Survey of nitrogen fertilizer use on corn in Minnesota

Peter M. Bierman, Carl J. Rosen, Rodney T. Venterea, John A. Lamb

Research output: Contribution to journalArticle

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Abstract

A survey was conducted in the spring of 2010 to characterize the use of nitrogen (N) fertilizer on corn (Zea mays L.) by Minnesota farmers in the 2009 growing season. Detailed information on synthetic N fertilizer management practices was collected from interviews with 1496 farmers distributed across all of the corn growing regions in the state. The total amount of corn they grew represented 6.8% of the ha of corn harvested in Minnesota in 2009. This report summarizes data on: (1) N fertilizer rates, (2) major N sources (excluding manures), (3) application timing of the major N source, (4) use of nitrification inhibitors, additives, and specialty N fertilizer formulations, (5) fertilizer placement and incorporation practices, (6) use of starter fertilizer, split and sidedress applications, and other N sources such as ammonium phosphates, (7) N fertilization of irrigated corn, and (8) use of soil testing as a fertility management tool. Many of the survey results are reported as statewide averages, but where regional differences occurred the data are broken down and presented separately for different parts of the state. This survey provides the most comprehensive set of data on N fertilizer use on corn that has been collected in Minnesota. The information can be used to target research and education programs to improve N management for both production and environmental goals. The statewide average N fertilizer rate was 157kgNha-1. Variable rate application was used to apply N by 23% of farmers. About 59% of surveyed farmers applied the majority of their N fertilizer in the spring before planting, 32.5% made their main N application in the fall, and 9% sidedressed the majority of their N after corn emergence. Most farmers used anhydrous ammonia (46%) or urea (45%) as their major source of N fertilizer, while 6.5% used a liquid N formulation as their primary N source. Soil testing was used as a fertility management tool on 84% of the surveyed fields in the last 5years. Overall results indicate that N fertilizer use by Minnesota corn farmers is generally consistent with University of Minnesota Extension N management guidelines. Fertilizer N use could probably be improved by taking adequate N credit for previous soybean crops. In the South Central region of the state, fertilizer N recovery could potentially be improved by increased use of nitrification inhibitors with fall-applied anhydrous ammonia or by delaying anhydrous ammonia application until spring.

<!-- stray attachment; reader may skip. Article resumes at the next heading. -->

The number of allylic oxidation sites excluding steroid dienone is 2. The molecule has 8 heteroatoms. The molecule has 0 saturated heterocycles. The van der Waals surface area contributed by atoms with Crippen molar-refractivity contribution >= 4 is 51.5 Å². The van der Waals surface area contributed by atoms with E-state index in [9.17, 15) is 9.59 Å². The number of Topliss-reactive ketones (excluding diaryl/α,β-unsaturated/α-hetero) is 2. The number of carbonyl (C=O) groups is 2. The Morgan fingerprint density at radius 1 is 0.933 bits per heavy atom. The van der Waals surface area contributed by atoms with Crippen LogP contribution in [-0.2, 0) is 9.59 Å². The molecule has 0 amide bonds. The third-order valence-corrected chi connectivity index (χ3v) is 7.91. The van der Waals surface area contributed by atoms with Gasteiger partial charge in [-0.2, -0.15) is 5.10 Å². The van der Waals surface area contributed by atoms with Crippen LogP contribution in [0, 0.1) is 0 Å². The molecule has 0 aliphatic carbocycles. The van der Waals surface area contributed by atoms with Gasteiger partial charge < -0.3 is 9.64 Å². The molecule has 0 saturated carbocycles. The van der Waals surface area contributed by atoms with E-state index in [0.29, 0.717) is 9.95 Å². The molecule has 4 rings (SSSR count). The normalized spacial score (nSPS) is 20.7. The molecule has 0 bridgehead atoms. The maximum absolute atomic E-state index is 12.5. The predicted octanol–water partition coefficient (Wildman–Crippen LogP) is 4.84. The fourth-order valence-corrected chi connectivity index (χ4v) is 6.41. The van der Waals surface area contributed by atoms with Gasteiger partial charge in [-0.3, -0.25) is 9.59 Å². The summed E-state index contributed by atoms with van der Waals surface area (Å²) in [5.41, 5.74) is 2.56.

Original languageEnglish (US)
Pages (from-to)43-52
Number of pages10
JournalAgricultural Systems
Volume109
DOIs
StatePublished - Jun 1 2012

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nitrogen fertilizers
corn
anhydrous ammonia
farmers
nitrification inhibitors
fertilizer rates
soil analysis
soil fertility
starter fertilizers
variable rate application
ammonium phosphates
application timing
credit
research programs
education programs
interviews
Zea mays
urea